Context: Normal physiologic movement, pathologic conditions, and osteopathic manipulative treatment (OMT) are believed to produce effects on the shape and proliferation of human fibroblasts. Studies of biophysically strained fibroblasts would be useful in producing a model of the cellular mechanisms underlying OMT. Objective: To investigate the effects of acyclic in vitro biophysical strain on normal human dermal fibroblasts and observe potential changes in cellular shape and proliferation, as well as potential changes in cellular production of nitric oxide, interleukin (IL) 1β, and IL-6. Design and Methods: Randomized controlled trial. Human fibroblasts were subjected in vitro to control conditions (no strain) or biophysical strain of various magnitudes (10%-30% beyond resting length) and durations (12-72 hours). After control or strain stimuli, fibroblasts were analyzed for potential changes in cell shape, proliferative capacity, nitric oxide secretion, and cytokine (IL-1β, IL-6) secretion. Results: Low strain magnitudes (<20%) induced mild cellular rounding and pseudopodia truncation. High strain magnitudes (>20%) decreased overall cell viability and the mitogenic response, and induced cell membrane decomposition and pseudopodia loss. No basal or strain-induced secretion of IL-1β was observed. Interleukin 6 concentrations increased two-fold, while nitric oxide levels increased three-fold, in cells strained at 10% magnitude for 72 hours (P<.05). Conclusion: Human fibroblasts respond to in vitro strain by secreting inflammatory cytokines, undergoing hyperplasia, and altering cell shape and alignment. The in vitro biophysical strain model developed by the authors is useful for simulating a variety of injuries, determining in vivo mediators of somatic dysfunction, and investigating the underlying mechanisms of OMT.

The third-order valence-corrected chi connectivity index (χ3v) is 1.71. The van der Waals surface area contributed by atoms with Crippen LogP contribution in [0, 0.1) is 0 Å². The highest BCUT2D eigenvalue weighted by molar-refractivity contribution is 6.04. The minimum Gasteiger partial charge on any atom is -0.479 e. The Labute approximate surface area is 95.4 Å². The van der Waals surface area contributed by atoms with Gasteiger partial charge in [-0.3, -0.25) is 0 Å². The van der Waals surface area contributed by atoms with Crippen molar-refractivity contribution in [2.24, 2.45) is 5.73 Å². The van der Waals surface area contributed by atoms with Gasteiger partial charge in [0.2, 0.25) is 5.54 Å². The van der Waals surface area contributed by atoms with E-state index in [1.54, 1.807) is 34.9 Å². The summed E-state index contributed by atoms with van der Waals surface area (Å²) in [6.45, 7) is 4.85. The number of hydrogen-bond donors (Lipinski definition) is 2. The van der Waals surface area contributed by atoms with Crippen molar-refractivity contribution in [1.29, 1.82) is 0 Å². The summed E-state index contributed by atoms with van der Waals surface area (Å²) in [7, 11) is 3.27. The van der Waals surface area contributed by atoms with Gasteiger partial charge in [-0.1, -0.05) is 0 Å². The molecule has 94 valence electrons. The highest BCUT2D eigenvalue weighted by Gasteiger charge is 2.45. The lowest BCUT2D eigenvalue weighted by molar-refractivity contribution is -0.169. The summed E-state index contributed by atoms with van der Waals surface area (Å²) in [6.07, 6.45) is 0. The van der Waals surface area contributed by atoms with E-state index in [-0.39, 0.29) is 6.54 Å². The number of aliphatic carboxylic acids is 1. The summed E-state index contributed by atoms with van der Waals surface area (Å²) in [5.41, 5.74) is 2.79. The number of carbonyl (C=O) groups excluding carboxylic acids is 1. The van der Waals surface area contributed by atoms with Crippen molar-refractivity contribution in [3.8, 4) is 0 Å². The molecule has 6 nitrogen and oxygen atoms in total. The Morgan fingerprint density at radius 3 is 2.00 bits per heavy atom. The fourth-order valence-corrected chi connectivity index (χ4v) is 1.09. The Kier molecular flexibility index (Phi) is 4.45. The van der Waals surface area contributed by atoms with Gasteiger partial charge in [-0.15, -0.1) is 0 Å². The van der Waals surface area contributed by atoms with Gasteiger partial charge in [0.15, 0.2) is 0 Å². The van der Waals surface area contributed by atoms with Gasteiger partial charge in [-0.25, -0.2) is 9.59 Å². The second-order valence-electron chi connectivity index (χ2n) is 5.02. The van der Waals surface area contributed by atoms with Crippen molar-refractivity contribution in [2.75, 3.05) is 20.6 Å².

|Original language||English (US)|
|Number of pages||10|
|Journal||Journal of the American Osteopathic Association|
|State||Published - Mar 2006|
ASJC Scopus subject areas
- Complementary and alternative medicine